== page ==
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The Mass Media

The Mass Media

The Mass Media

U.S Senate Approves Bill to Help Prevent Veterans’ Suicide

The Senate 99-0 unanimously passed the Clay Hunt Suicide Prevention for American Veterans Act bill on Tuesday, Feb. 3.  According to an editorial written by Bryant Jordan, “The only reason the final tally was not 100-0 is because Sen. Mark Kirk, R-Illinois, was delayed by weather from getting back to Washington in time for the vote.”  Kirk has always been a supporter of the legislation, said his office.  
This bill now goes to President Obama for his signature.  Iraq and Afghanistan Veterans of America (IAVA) Chief Executive Officer Paul Rieckhoff said the president should “demonstrate his commitment to our veteran[s] with a public signing ceremony.”
This bill is intended to help reduce the veteran suicide rate, which averages about 22 veterans per day.  Sen. Johnny Isakson, R-Georgia, chairman of the Senate Veterans Affairs Committee, said after the vote that “when you have 8,000 veterans a year committing suicide — which is more veterans than have died in all of Iraq and all of Afghanistan since we’ve been fighting — then you have a serious problem.  
“This legislation is an important step toward providing better access to mental health resources for our veterans.”  The measure is named for a Marine who served in Iraq and Afghanistan, who committed suicide in 2011. He was only 28 years old.
“We are extremely grateful for the Senate passing this bill and all those who have worked so hard on it,” Hunt’s mother Susan Selke said in a statement released by the IAVA after the vote. “While we are a little bittersweet, because it is too late for our son Clay, we are thankful knowing that this bill will save many lives.”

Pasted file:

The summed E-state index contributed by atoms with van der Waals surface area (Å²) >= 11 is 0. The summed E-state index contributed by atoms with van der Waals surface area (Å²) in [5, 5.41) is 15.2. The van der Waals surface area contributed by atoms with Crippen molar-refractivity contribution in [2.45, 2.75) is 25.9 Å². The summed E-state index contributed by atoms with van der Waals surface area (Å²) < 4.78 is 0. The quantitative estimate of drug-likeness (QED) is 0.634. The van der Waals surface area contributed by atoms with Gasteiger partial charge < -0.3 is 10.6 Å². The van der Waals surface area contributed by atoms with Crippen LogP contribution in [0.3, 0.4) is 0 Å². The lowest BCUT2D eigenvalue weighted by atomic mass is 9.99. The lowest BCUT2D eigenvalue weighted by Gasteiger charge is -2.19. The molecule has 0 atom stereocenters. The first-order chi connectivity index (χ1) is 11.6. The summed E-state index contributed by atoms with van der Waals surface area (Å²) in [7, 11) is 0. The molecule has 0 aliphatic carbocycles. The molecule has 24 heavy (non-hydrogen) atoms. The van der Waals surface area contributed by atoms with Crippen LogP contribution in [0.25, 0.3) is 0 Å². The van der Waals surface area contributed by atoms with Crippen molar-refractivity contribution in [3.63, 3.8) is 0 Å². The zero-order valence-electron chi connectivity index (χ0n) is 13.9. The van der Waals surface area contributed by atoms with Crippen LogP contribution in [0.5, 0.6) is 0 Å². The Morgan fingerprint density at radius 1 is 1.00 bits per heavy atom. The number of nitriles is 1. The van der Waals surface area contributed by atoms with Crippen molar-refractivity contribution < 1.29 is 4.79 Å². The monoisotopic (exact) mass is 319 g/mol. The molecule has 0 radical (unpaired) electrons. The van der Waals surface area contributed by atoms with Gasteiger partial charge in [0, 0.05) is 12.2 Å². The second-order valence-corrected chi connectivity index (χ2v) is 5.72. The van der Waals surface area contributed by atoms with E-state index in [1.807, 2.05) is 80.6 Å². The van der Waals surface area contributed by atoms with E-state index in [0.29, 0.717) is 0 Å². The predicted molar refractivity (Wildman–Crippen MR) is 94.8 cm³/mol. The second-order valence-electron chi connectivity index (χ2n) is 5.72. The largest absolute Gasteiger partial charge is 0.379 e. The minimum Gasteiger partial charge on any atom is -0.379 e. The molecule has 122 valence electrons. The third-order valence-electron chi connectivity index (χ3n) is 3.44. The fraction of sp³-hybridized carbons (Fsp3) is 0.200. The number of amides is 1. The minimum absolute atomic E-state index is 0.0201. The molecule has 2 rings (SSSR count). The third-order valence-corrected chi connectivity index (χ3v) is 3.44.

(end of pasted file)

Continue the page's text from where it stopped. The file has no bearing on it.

The Hunt bill was expected to pass with overwhelming majorities in the House and Senate last year. It passed in the House but failed in the Senate after retiring Sen. Tom Coburn, R-Oklahoma, placed a hold on it, preventing the chamber from holding a vote. Coburn said the Clay Hunt bill duplicated existing Veterans Affairs Department programs and that its $22 million price tag was not offset by cuts in other programs.  Veterans groups and military associations condemned the lawmaker’s action and vowed to see the bill reintroduced as soon as the new Congress convened earlier this month.
Isakson rejected Coburn’s contention that the bill duplicated existing programs.  There was no opposition to the bill this time around.  Sen. Richard Blumenthal, D-Connecticut, called the vote a “breakthrough bipartisan step [that] will help countless veterans overcome invisible wounds of war that lead to 22 tragic suicides every day.”
The $22 million Clay Hunt bill includes a new tool that the Veterans Affairs Department can use to recruit more mental health professionals: repayment of student loans for psychiatry students. VA officials say the pilot program will be a significant incentive for young psychiatrists to fill VA positions.
Another factor of the bill is that it mandates annual evaluations to determine the effectiveness of VA suicide prevention programs, new veteran peer support programs, and the creation of a new website to better explain what mental health resources are available to veterans.
 Sen. John McCain, R-Arizona, who brought the bill to the Senate floor on Tuesday, said the U.S. has “a moral obligation to identify, resource, and make available to our veterans effective forms of treatment to help eliminate suicide resulting from severe combat-related psychological trauma.”
Since this bill was blocked last session of Congress, veterans are no doubt pleased to see efforts have been made to take steps that will help to close the gap on this epidemic, because #22adayis22toomany.